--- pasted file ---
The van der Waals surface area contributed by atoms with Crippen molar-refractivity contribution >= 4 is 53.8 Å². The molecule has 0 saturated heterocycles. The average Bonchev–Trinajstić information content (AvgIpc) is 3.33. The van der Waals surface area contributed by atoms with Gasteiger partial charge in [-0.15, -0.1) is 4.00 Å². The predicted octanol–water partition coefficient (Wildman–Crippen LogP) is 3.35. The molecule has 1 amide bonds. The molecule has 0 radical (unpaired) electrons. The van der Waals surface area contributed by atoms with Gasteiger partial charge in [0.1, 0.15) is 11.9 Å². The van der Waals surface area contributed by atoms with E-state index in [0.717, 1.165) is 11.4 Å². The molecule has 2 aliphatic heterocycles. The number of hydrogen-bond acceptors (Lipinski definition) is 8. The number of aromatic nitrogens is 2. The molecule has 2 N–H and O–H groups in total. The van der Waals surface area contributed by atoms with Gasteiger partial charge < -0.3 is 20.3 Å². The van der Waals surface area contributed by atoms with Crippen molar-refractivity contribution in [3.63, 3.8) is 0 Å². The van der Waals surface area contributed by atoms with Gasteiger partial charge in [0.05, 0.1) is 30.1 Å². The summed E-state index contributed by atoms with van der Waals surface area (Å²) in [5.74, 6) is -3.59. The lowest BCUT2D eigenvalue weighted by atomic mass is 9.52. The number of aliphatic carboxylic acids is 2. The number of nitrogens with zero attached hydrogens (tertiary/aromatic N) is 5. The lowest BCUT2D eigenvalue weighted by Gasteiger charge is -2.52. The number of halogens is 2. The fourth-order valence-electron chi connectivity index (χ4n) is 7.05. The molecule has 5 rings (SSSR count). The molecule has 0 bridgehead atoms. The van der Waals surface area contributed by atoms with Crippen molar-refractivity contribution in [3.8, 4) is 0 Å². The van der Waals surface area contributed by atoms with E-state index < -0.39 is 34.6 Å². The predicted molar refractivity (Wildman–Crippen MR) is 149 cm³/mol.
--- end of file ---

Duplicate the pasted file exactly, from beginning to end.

The van der Waals surface area contributed by atoms with Crippen molar-refractivity contribution >= 4 is 53.8 Å². The molecule has 0 saturated heterocycles. The average Bonchev–Trinajstić information content (AvgIpc) is 3.33. The van der Waals surface area contributed by atoms with Gasteiger partial charge in [-0.15, -0.1) is 4.00 Å². The predicted octanol–water partition coefficient (Wildman–Crippen LogP) is 3.35. The molecule has 1 amide bonds. The molecule has 0 radical (unpaired) electrons. The van der Waals surface area contributed by atoms with Gasteiger partial charge in [0.1, 0.15) is 11.9 Å². The van der Waals surface area contributed by atoms with E-state index in [0.717, 1.165) is 11.4 Å². The molecule has 2 aliphatic heterocycles. The number of hydrogen-bond acceptors (Lipinski definition) is 8. The number of aromatic nitrogens is 2. The molecule has 2 N–H and O–H groups in total. The van der Waals surface area contributed by atoms with Gasteiger partial charge < -0.3 is 20.3 Å². The van der Waals surface area contributed by atoms with Crippen molar-refractivity contribution in [3.63, 3.8) is 0 Å². The van der Waals surface area contributed by atoms with Gasteiger partial charge in [0.05, 0.1) is 30.1 Å². The summed E-state index contributed by atoms with van der Waals surface area (Å²) in [5.74, 6) is -3.59. The lowest BCUT2D eigenvalue weighted by atomic mass is 9.52. The number of aliphatic carboxylic acids is 2. The number of nitrogens with zero attached hydrogens (tertiary/aromatic N) is 5. The lowest BCUT2D eigenvalue weighted by Gasteiger charge is -2.52. The number of halogens is 2. The fourth-order valence-electron chi connectivity index (χ4n) is 7.05. The molecule has 5 rings (SSSR count). The molecule has 0 bridgehead atoms. The van der Waals surface area contributed by atoms with Crippen molar-refractivity contribution in [3.8, 4) is 0 Å². The van der Waals surface area contributed by atoms with E-state index < -0.39 is 34.6 Å². The predicted molar refractivity (Wildman–Crippen MR) is 149 cm³/mol.